Rands in Repose (another reason to raise children well: they turn out to be very interesting adults who can bring new ideas into your life). While I liked the post about bookshelves, I was very interested in his new post about writing a book. (The title to this blog is taken from that post.)
He has lots of great advice, but it begins with the bold statement:
"Don’t write a book. Even better, stop thinking about writing a book. Your endless internal debate and self-conjured guilt about that book you haven’t written yet is a sensational waste of your time. My guess is if you took all the time that you’ve spent considering writing a book and translated that into actual writing time, you’d be a quarter of your way into writing that book you’re not writing."
Somedays I think I'm about there. It's been roughly five years since I graduated with an MFA in Creative Writing, and the (hideously complicated) novel is tucked away safely on some dusty shelf, the strains of pomp and circumstance long gone. But so is the notion that I'd ever complete another book. Or write and be paid for it. I immediately went off on sabbatical with my husband, and I dutifully re-wrote the (hideously complicated) novel once but when I started in again, I realized it could probably never be re-written to my satisfaction.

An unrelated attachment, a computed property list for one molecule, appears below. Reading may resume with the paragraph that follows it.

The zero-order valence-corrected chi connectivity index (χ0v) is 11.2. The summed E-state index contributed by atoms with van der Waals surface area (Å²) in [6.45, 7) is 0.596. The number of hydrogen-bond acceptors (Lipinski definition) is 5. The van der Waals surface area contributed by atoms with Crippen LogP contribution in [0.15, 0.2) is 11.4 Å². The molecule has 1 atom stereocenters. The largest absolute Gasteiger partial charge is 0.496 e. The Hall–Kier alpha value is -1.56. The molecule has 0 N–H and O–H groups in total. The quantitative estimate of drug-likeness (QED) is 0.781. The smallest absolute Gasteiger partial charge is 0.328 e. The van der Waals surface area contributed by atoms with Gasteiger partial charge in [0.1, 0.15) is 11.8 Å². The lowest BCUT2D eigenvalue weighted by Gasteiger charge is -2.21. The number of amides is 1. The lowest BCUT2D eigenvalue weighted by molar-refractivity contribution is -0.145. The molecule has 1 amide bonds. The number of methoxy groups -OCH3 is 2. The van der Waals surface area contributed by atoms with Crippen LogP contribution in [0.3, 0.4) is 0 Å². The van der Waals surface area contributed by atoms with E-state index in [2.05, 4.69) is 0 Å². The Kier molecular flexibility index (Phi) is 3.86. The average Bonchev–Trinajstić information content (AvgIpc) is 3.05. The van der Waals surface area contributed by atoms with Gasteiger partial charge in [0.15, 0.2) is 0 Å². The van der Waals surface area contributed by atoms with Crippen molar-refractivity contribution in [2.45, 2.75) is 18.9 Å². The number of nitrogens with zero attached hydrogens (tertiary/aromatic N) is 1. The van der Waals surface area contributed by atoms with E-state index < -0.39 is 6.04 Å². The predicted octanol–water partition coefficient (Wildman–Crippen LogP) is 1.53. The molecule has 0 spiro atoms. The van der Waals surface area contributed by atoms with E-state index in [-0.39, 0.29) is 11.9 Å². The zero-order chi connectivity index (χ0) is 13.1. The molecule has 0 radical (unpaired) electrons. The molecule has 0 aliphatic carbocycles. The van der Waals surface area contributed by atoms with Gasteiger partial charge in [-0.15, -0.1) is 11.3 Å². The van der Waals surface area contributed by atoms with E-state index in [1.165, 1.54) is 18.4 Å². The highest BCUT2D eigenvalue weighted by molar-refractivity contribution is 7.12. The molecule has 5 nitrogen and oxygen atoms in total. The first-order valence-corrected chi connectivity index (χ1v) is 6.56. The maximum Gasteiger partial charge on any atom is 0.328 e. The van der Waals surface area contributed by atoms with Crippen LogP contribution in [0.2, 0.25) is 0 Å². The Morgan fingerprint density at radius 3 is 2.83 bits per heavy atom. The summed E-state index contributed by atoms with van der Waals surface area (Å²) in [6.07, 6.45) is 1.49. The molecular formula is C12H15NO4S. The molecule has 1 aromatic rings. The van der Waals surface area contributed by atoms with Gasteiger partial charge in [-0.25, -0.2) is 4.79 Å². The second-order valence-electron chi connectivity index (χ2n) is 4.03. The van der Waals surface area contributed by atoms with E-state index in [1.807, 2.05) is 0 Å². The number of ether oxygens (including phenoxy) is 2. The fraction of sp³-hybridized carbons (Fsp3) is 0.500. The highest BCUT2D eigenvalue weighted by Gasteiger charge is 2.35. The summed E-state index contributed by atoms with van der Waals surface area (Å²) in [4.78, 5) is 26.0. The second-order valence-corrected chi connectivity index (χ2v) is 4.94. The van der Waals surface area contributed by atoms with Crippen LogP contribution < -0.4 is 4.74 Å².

One day I took an inventory of a few of my fellow graduate students. Sherri is a roller derby queen. EJ got one of the few available full-time faculty positions at the local community college. Melanie is a teacher at one of the high schools in the area. Motherhood has captured Jenny. Elizabeth spent the years after graduation nursing her son through his (eventually fatal) brain cancer. Kate still teaches part-time at the institution we all graduated from and is the only one I know that is writing (drama, for local productions, but I don't know if she gets paid for it). And me? I write blogs and teach part time at a local community college.
The guilt over Not Writing at times is huge. My sister told me she thought that my blogging was a way of getting my writing out there. She's probably correct. So when I read Michael Lopp's post this morning, it resonated. I do write nearly every day, in short bloggy forms. The habit--and the urge--is compelling. But, in spite of that writing degree, the encouragement from people that matter to me, and that nagging thought that I if don't take a leap off the cliff I won't know if I can fly, I still don't know--even though I have the basic plot line and the characters for a novel--if a book will ever come out of me.
So instead, I just pull up the keyboard, open a blog, and start writing.